In an ardent display of greenwashing, Brazil’s new emission reduction targets have been presented as a step forward while cunningly allowing the country to actually increase emissions, making the country a strong contender for Climate Action Network-International’s sought-after Fossil of the Day award at this year’s United Nations climate conference, COP 26.
The paper commitment to cut emissions by 50% from 2005 levels comes after the country retroactively revised its reported 2005 emissions. In doing so, Brazil effectively raised the baseline that future emissions are measured against, but did not adjust the reduction percentage accordingly. So despite the impression that Brazil’s new Nationally Determined Contribution (NDC) “ramps up” climate targets and marks a “change in tone”, advocacy group Climate Observatory (Observatório Do Clima) said the 50% reduction the country submitted to the UN climate secretariat “was still weaker than its 43% commitment using the pre-Bolsonaro baseline, meaning Brazil had not in reality increased its ambition,” reports Reuters.
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This sleight of hand maneuver would call the country’s climate action commitments into question, had Brazil President Jair Bolsonaro’s long track record of evading environmental regulations not raised those doubts already.
“Whoever listens to the government’s presentations should question them… because they are doing the opposite of what they say,” Julia Neiva, head of environmental programs at Conectas Direitos Humanos, told Reuters before the summit.
Bolsonaro’s presidency is already marred by a spate of environmentally degrading actions. Since he took office, a land area “the size of Belgium” has been cleared in the Amazon rainforest. “Brazil was likely the only G20 country to increase its carbon emissions in the pandemic year of 2020,” writes Observatório Do Clima, adding that the current government’s racist policies affecting Indigenous communities have made Bolsonaro the only president in Brazil’s history to be denounced at the International Criminal Court.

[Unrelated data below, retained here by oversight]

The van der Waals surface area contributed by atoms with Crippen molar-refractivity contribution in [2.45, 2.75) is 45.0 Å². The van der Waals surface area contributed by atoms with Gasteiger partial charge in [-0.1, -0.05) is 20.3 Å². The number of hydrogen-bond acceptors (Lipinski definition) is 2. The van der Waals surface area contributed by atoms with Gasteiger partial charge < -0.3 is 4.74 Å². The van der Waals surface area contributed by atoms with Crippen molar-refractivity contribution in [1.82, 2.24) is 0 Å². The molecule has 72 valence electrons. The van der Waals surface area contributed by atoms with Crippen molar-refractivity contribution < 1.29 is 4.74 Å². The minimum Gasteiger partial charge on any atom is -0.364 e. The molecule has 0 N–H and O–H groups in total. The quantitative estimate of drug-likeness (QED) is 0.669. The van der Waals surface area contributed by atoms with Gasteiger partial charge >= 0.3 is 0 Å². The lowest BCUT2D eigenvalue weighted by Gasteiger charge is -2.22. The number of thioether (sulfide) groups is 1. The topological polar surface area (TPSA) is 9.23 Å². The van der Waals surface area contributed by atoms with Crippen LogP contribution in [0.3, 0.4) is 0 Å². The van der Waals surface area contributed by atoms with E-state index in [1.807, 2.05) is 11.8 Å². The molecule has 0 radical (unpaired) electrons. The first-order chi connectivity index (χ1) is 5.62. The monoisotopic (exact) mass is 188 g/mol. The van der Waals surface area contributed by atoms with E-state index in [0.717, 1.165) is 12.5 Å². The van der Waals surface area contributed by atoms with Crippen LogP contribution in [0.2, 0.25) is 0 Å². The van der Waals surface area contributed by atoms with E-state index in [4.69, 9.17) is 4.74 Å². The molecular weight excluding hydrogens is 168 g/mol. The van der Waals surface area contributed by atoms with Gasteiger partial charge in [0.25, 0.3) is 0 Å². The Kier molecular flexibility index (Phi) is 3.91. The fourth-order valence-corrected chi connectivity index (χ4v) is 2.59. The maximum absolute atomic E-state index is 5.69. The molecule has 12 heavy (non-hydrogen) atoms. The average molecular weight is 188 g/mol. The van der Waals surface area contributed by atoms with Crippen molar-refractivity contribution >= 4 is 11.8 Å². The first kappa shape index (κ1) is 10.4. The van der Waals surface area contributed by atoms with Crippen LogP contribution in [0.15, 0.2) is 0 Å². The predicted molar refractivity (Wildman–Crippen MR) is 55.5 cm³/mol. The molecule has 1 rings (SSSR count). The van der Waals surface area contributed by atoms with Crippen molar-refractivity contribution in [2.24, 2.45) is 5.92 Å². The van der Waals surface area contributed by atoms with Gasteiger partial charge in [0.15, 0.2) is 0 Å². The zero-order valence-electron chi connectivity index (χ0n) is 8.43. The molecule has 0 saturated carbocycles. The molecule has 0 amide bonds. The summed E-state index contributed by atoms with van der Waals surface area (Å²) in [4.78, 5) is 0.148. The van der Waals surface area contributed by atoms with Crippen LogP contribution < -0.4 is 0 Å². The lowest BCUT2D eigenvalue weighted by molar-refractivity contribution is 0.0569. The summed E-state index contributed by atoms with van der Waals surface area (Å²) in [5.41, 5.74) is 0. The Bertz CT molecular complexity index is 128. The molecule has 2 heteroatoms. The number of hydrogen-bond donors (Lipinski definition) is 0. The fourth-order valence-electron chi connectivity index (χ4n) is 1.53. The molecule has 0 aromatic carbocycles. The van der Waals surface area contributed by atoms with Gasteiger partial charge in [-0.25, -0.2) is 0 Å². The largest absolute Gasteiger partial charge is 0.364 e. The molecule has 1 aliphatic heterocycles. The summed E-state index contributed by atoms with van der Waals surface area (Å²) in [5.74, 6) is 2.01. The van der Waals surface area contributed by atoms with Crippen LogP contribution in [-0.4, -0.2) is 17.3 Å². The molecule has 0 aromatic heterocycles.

Still, the new pledge is receiving praise from members of the international community, including U.S. Special Presidential Envoy for Climate John Kerry, who tweeted, “we welcome Brazil’s new commitments to end illegal deforestation by 2028, achieve a significant 50% GHG reduction by 2030 and achieve net-zero by 2050. This adds crucial momentum to the global movement to combat the #ClimateCrisis.”
Brazil now stands to increase its emissions by 400 megatonnes under its adapted NDC. The country’s “stunning exercise of number-crunching” prompted writers of the CAN International’s daily conference newsletter, ECO, to nominate Brazil for a Fossil of the Day award that is bestowed on the most climate-negligent countries.
ECO urges “other countries, for the sake of our planet, not to emulate the Latin American giant—and never, ever, use the maths of the Brazilians to update your own NDCs.”
ECO’s typically snarky tone belies the dire reality that Brazil’s irresponsible climate policies are having devastating consequences. Climate Action Tracker rated Brazil’s 2020 climate plan “highly insufficient” to meet the target of keeping global temperatures within 1.5°C above pre-industrial levels, reports Human Rights Watch. “If all other countries had plans similar to Brazil’s, warming would reach over 4°C by the end of the century.”
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